From Xplor for Kids
May 2019 Issue

What Is It?

  • I’m a bottom-feeder most of the time.
  • But my mate has another thing in mind.
  • She packs all her eggs onto my back.
  • And I keep them safe until they hatch.

This male giant water bug looks like something has laid eggs on its back. And something has — a female giant water bug. The male will protect the eggs until they hatch. During this time, he won’t fly or eat. When they’re not mating, giant water bugs can bite, paralyze, and suck the juices out of small prey like frogs, fish, turtles, and snakes. The giant water bug’s other name? Toe-biter. Learn more at mdc.mo.gov/field-guide.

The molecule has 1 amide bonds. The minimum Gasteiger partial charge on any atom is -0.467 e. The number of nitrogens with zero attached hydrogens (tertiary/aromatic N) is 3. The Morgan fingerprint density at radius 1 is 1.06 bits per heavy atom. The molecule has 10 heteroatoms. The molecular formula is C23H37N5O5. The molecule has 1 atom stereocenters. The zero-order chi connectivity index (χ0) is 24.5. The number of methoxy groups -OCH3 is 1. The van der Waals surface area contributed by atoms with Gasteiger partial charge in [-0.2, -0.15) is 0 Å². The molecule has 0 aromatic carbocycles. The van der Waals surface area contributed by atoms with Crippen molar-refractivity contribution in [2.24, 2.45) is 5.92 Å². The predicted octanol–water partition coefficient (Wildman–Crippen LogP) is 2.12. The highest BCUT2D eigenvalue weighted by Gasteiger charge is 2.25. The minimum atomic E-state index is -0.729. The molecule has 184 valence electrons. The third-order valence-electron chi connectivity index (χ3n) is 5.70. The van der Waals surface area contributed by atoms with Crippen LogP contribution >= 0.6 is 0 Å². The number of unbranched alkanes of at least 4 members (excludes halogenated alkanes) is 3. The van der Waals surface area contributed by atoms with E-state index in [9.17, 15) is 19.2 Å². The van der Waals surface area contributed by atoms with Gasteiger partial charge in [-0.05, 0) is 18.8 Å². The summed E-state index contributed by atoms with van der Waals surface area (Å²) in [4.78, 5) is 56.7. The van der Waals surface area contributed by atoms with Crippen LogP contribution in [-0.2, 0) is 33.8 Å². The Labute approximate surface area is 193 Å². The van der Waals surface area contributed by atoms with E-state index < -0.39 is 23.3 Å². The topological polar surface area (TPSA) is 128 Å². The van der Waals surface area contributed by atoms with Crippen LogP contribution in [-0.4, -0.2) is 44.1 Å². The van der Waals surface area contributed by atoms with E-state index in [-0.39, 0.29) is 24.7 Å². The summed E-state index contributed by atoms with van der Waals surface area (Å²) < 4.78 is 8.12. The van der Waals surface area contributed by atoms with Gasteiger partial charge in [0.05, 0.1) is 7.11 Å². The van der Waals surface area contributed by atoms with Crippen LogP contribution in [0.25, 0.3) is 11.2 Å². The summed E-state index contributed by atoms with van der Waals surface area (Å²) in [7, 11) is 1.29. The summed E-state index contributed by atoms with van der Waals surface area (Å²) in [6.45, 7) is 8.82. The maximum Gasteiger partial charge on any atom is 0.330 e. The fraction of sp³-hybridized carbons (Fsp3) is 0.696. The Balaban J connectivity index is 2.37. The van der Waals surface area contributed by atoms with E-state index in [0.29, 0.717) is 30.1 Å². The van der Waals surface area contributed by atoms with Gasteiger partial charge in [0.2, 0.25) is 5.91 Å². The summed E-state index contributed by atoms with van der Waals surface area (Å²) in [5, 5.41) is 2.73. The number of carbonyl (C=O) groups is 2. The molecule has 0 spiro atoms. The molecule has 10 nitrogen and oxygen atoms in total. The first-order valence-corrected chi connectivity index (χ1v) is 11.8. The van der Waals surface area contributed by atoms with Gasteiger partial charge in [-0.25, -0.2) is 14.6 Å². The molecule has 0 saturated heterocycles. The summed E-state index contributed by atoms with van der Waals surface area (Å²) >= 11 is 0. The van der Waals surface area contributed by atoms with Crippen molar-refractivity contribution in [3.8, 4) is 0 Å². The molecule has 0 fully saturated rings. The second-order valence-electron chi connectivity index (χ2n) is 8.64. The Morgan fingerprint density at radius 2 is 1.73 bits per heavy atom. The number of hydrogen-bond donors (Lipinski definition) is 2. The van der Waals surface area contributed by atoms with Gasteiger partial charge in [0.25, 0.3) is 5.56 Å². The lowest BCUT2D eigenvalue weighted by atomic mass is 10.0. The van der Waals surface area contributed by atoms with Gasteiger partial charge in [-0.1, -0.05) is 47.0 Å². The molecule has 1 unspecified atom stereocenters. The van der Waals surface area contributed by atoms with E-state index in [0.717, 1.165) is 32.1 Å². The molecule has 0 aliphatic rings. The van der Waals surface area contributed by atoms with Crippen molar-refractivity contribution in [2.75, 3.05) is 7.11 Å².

Also in this issue

Opossums

Thanks Mom!

Young critters have lots to celebrate on Mother’s Day.

Three fawns feeding

Ways of the Whitetail

There’s more to deer than may appear.

And More...

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This Issue's Staff:

Bonnie Chasteen
Les Fortenberry
Karen Hudson
Angie Daly Morfeld
Noppadol Paothong
Marci Porter
Mark Raithel
Laura Scheuler
Matt Seek
David Stonner
Nichole LeClair Terrill
Stephanie Thurber
Cliff White

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Xplor: May/June 2019

deer and fawn
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